Preclinical Institute, Faculty of Veterinary Medicine, Latvia University of Agriculture, Jelgava, Latvia
Chinchilla lanigera is a rodent of South American origin, mostly being bred for fur or kept as a pet. Similarly as other rodents chinchillas are stressful and therefore difficult to examine. Thermography is a method of a detection of infrared light emission.
The aim of this study was to verify the use of thermography in the external temperature measurements and clinical assessment of a chinchilla.
A group of 20 clinically healthy 9–24 months old female chinchillas was formed. A thermal imaging camera Flir i3 was used to measure the perivaginal temperature at 10:00 a.m. and 18:00 p.m. every day for 42 days, as well as examine each animal from a distance for abnormalities. In total 153 thermograms were analysed.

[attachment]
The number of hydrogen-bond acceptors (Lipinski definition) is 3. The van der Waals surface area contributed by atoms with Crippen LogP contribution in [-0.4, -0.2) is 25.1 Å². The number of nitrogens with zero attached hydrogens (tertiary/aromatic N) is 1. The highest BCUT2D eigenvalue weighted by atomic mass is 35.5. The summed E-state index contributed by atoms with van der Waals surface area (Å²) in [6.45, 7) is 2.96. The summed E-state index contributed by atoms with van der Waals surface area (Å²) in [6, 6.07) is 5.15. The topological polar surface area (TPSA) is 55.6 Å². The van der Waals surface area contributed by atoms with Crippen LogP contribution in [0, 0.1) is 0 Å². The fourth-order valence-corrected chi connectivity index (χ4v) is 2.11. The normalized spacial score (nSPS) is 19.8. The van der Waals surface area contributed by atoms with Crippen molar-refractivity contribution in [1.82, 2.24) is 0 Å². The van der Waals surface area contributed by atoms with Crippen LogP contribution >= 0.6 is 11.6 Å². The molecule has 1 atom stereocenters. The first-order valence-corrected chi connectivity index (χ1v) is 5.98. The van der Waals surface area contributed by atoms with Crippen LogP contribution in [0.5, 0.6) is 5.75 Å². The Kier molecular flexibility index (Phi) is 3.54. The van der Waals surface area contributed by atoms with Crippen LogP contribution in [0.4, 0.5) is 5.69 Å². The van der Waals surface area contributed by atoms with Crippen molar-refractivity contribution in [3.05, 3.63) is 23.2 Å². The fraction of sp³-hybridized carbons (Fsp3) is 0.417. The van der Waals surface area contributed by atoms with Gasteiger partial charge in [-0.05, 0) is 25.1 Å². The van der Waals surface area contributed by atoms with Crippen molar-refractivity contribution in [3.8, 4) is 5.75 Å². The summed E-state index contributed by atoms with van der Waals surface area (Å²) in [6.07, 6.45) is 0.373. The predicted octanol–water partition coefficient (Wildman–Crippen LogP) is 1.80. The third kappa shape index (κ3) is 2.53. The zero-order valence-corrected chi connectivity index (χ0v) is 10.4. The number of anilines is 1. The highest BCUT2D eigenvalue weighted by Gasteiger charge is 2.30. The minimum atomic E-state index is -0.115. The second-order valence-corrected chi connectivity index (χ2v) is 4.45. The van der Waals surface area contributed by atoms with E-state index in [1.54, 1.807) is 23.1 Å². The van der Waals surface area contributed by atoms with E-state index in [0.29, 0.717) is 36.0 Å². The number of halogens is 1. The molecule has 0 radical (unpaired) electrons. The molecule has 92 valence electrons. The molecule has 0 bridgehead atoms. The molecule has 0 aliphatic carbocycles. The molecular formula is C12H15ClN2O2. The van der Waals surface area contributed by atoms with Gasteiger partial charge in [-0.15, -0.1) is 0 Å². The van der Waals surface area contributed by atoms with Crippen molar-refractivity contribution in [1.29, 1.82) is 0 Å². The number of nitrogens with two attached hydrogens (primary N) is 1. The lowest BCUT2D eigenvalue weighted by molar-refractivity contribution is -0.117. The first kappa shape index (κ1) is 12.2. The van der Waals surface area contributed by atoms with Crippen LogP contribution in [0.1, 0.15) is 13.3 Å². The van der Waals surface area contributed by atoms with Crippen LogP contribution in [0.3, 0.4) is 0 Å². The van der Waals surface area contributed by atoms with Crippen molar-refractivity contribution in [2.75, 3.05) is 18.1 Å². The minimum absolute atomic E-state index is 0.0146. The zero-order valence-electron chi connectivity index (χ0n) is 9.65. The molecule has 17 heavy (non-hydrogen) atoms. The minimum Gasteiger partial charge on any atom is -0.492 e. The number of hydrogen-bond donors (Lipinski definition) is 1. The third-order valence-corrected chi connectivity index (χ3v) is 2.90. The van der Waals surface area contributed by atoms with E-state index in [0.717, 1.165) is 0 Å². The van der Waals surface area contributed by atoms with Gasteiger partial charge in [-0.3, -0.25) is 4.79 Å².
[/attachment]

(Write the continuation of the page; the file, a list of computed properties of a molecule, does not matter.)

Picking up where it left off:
The average perivaginal temperature of a chinchilla was found to be 34.3±0.85°C, the evening temperature being 0.7°C higher than in the mornings throughout all research. At one point during this study a trauma-based contusion of a foot and an ear shell (Figure 1), as well as a ringworm patch was shortly noted - at first with the thermal imaging camera and afterwards clinically confirmed by a certified veterinarian.
Thermography can be used for quick daily inspections and the external temperature measurements in perivaginal area, but not estrus detection. Chinchillas have daily temperature fluctuations, with temperature being 0.7°C higher during evenings. Furless regions can be easily detected and verified for their external temperature.